In part one of this blog, we discussed findings showing the limited security actions taken to date in the Industrial Automation and Energy/Power industries. Unfortunately, the gap between stated interest in security and the actions taken to address these concerns is not limited to this vertical. For example, 29% of engineers in military/aerospace and almost 38% of automotive engineers reported their current project involves no security actions.
Google has received a great deal of press about their progress in this area, developing their self-driving car. Aaron Robinson, a columnist with Car and Driver magazine wrote about security issues, as they relate to this notion of anautonomous car.
“But one thing is certain: Throughout human history, safety has typically lagged invention. The wheel came before the brake, the car came before the seatbelt. Likewise, the internet’s innovation continues to outpace its protections” – Aaron Robinson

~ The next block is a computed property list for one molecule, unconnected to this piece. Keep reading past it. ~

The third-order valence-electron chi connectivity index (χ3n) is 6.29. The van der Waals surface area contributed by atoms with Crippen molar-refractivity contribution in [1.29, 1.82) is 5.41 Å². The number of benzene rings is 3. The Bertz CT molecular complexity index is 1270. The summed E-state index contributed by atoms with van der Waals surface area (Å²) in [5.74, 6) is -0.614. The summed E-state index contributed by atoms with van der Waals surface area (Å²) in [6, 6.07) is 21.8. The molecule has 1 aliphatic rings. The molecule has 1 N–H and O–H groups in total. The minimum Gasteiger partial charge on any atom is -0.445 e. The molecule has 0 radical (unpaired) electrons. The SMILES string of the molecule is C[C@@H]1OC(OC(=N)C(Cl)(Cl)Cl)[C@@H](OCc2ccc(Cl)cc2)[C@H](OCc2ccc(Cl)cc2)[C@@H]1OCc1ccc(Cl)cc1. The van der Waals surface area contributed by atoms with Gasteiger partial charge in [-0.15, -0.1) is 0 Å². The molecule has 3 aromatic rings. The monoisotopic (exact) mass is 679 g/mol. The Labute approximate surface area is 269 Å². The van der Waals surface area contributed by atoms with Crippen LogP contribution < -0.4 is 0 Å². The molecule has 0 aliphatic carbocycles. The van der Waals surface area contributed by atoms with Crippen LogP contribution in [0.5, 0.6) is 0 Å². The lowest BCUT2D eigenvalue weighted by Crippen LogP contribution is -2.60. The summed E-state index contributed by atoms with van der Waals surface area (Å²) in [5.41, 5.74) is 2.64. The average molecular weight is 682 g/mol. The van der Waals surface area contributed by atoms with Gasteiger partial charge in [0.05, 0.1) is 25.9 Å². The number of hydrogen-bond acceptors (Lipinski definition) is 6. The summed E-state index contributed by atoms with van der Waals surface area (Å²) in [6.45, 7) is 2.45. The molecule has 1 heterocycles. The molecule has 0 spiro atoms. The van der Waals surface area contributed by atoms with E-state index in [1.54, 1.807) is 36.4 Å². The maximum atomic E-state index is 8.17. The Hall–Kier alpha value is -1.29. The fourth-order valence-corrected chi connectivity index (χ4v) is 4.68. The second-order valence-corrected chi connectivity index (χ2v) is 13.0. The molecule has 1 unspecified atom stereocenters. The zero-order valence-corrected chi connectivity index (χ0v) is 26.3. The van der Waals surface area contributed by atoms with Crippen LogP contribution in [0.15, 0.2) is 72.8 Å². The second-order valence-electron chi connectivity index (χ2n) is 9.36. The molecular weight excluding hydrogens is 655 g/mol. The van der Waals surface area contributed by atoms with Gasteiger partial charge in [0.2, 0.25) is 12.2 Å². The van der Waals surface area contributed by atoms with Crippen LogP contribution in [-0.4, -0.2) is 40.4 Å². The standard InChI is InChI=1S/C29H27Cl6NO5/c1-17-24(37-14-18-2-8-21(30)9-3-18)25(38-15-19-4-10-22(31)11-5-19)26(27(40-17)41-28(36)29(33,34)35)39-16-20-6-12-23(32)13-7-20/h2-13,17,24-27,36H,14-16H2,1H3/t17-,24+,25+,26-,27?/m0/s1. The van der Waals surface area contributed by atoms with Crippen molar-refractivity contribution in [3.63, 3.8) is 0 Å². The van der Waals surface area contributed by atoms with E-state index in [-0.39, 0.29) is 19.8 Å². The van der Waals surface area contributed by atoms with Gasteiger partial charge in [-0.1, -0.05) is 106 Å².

Now I love many of the advances information technologies have enabled in even just the last few years. But turning over my keys to the IT department of Google or some other tech company, especially since I’ve seen lack of security measures? Suddenly “kernel panic” or the “blue screen of death” take on much more literal meanings.
Eliminating the security interest-action gap will be one of the primary challenges facing OEMs across several verticals. Embedded solution providers should align their marketing and services initiatives. There is a large opportunity awaiting the vendor(s) able to encourage and then help navigate when OEMs take these important steps to address security.
UPCOMING RELATED RESEARCH:
Also in the next couple of weeks, the Embedded Software team here at VDC Research finishes publication of a series of vertical market reports. These studies examine embedded developers’ demand and requirements for commercial OSs and software development tools within key vertical markets.
Volume 1, covering embedded software technologies in the Automotive vertical is available now. Volume 2, available later this week, looks into the Industrial Automation and Control (IAC) and Energy / Power industries. Volumes covering medical devices, military/aerospace, and mobile phones will follow shortly.